It isn’t super great at any one thing, but a middle of the road performer in all lubrication, rust prevention, and cleaning carbon. It doesn’t touch copper or lead fouling. The US military also states that metal fouling shows no accuracy differences for infantry soldiers.

Remember, that’s from an organization that accepts a 6-inch group at 30 meters as baseline accuracy. I know that super accuracy isn’t needed if you can just call in a helicopter or missile strike, but I require better for a basic rifleman in my group. We keep our barrels copper free.

The only thing I inherited from my late grandpa is this 1960s bottle of HOPPE’S bore cleaner. It’s still half full.

Funny, but true

I get a lot of laughs when I say this un my c lasses, but it holds true and people remember it well. Clean your guns like you clean your butt. Wipe it down after each use, and give it a good scrub once in a while. Hey, it’s a perfect illustration, and you’re not likely to forget it.

Balistol was first concocted by some German fellows in 1905.  It was issued to the German army in both World Wars.  It is also a do-all gun fluid. However, it’s much better at removing lead and somewhat better at removing copper from a barrel. It’s also great at removing carbon.

The old time favorite in the group is HOPPE’S NO.9 Bore Cleaner.  Some smart guy came up with a mix of 9 different chemicals including ammonia, kerosene, and alcohol. It was invented in 1903. I’m sure the recipe has changed a little since the beginning, but it’s still got kerosene, ammonia, and several alcohols.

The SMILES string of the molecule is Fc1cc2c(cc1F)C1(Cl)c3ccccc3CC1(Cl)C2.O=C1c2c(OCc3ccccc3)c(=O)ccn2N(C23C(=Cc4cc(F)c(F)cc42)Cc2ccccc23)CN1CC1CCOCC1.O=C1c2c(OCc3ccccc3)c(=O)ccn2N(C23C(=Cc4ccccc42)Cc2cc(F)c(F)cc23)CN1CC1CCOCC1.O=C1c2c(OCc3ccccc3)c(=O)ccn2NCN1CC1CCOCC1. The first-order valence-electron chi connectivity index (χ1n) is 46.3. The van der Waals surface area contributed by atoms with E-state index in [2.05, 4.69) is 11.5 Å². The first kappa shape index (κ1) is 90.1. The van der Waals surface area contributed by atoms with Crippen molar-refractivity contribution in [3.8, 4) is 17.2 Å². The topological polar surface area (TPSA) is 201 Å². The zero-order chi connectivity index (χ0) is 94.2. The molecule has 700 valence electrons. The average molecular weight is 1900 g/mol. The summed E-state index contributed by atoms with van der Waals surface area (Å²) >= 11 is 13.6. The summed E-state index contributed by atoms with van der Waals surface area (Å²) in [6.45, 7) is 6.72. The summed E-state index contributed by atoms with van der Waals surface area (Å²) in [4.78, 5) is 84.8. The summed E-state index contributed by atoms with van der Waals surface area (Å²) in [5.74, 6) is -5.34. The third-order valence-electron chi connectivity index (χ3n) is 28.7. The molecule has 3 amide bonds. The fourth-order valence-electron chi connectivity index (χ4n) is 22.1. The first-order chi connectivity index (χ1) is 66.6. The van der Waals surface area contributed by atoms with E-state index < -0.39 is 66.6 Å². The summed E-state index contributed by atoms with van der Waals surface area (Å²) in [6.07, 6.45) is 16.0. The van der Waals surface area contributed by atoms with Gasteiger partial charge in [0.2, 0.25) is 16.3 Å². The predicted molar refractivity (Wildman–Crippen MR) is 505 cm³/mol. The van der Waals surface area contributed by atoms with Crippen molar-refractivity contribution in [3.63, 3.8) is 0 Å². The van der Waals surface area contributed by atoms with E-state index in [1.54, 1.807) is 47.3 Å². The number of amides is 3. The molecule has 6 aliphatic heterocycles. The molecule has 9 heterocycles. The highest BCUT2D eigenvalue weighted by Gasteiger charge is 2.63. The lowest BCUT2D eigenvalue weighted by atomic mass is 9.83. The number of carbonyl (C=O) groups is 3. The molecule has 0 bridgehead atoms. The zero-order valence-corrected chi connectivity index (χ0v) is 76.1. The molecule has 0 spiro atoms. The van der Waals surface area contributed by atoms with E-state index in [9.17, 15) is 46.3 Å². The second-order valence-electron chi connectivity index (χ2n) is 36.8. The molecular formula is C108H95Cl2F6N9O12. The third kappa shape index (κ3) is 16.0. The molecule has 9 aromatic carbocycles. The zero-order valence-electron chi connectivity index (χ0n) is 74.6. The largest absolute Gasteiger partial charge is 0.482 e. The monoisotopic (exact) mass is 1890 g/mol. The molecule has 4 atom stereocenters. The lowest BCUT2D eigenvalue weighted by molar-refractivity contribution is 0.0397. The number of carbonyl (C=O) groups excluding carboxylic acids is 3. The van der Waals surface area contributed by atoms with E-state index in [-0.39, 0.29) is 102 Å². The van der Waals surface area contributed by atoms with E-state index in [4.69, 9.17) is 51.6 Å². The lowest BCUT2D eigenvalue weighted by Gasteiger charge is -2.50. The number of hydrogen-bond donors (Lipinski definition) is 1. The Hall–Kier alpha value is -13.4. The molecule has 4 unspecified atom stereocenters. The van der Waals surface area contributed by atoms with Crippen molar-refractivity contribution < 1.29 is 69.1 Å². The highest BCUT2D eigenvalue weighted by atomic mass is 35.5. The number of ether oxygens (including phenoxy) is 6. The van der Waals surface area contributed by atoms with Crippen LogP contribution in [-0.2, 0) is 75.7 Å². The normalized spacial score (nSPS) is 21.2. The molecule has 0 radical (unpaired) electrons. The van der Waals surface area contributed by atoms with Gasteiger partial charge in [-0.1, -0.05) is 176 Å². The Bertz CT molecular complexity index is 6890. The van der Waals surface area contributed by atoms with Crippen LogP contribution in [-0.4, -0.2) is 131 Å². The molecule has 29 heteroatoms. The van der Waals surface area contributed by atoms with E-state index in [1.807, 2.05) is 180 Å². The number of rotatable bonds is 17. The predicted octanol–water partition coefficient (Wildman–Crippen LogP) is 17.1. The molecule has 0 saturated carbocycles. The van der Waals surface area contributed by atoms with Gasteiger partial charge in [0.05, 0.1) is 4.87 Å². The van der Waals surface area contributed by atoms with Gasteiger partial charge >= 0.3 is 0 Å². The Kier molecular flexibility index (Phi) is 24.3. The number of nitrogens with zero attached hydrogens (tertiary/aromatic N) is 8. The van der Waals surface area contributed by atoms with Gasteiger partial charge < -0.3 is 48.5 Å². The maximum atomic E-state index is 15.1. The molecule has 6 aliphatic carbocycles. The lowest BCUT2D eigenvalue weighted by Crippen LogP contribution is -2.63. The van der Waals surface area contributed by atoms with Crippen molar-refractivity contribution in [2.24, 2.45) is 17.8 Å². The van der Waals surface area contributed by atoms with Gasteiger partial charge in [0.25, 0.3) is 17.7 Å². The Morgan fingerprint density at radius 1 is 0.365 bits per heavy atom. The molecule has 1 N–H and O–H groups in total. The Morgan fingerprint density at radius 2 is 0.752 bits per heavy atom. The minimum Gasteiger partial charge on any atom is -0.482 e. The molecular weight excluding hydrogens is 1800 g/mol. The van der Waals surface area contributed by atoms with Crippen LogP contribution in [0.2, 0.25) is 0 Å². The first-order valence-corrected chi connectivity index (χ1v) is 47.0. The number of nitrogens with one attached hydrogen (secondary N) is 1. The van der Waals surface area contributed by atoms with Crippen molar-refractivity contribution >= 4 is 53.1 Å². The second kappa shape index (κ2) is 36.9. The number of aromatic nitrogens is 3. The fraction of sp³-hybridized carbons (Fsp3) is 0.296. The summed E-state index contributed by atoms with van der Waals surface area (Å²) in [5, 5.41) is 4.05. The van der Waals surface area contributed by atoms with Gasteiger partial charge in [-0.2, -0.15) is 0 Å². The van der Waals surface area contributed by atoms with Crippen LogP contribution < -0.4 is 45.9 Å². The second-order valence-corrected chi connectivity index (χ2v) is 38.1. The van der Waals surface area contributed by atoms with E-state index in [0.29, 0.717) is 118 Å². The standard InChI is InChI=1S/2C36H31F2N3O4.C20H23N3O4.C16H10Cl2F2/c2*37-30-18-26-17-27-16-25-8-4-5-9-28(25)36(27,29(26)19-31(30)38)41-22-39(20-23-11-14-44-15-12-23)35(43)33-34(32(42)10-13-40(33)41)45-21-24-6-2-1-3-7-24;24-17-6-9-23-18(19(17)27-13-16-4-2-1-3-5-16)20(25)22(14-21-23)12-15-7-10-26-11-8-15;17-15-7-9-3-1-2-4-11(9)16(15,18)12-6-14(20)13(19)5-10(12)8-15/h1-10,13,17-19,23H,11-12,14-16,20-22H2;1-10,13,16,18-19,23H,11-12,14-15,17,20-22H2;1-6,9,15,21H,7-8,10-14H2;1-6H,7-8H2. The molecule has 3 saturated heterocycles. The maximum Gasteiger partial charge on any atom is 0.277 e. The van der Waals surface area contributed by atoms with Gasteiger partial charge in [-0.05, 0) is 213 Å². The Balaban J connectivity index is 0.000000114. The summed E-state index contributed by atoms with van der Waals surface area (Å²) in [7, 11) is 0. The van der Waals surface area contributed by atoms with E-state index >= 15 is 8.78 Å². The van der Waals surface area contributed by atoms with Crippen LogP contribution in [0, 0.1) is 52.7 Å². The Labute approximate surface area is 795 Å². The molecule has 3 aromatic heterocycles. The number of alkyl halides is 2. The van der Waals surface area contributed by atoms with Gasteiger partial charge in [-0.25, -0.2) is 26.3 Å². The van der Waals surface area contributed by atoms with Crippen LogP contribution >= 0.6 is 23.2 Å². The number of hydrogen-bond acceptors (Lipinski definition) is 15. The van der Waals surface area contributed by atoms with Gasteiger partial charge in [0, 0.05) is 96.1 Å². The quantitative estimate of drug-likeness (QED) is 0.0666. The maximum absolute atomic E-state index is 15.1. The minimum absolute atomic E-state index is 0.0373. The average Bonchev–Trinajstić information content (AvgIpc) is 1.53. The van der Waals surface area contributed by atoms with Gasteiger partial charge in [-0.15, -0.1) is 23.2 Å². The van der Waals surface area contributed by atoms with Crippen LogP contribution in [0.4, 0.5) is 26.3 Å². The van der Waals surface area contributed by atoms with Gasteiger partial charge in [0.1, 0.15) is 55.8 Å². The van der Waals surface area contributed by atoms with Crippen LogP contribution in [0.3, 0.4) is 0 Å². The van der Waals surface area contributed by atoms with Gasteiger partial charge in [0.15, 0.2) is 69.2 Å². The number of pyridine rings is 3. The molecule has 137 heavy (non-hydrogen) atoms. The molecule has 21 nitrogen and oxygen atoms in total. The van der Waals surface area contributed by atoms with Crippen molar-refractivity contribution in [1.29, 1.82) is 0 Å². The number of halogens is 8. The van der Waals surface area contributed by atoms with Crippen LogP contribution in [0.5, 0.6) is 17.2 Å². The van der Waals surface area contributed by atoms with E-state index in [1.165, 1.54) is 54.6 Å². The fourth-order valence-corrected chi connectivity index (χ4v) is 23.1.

HOPPE’S is the best of the Standard gun cleaners when it comes to getting rid of lead or copper fouling. It’s also about as good as it gets at penetrating and dissolving through carbon buildup.  Because it contains Kerosene and alcohols, it’s very flammable, which is probably why he military never used it.

I’m a proud 3rd Generation HOPPE’S guy.  My grandpa, my dad, and me all used HOPPE’S.  I may actually be a fourth generation HOPPE’S guy, but no one alive knows what Great Grandpa used.

The best thing HOPPE’s NO.9 Bore Cleaner has going for it, beside the fact that it works super amazingly, is that it’s the cheapest option out there.  HOPPE’S is always the cheapest gun cleaner in the gun store. Plus, most guys seem to think it smells strangely pleasing.

I will probably continue to recommend HOPPE’s Bore Cleaner to my team as long as it’s obtainable.  It’s not a do-all like CLP or Ballistol. HOPPE’S will dry leaving about 0.3 percent of its original volume in clean oil, which isn’t anything really. That’s why I carry two bottles in my cleaning kit. 

I carry HOPPE’S Bore Cleaner and HOPES NO.9 gun oil in my shooting bag. I’ll see you next time. Until then, shoot straight and keep your head down.

Jordan Buck

Jordan Buck is an outdoor writer, a man of faith, and a family man. He grew up hunting, fishing, and trapping. Jordan has taught marksmanship, woodsmanship, and self-defense classes. He has earned black belts in four martial arts and is a certified Krav Maga instructor. He also runs his own Gun Blog and YouTube Channel. Jordan enjoys giving his time and resources to help others and has spent 15 years volunteering in a boy's mentoring program He is and will always be an American Patriot. MOLON LABE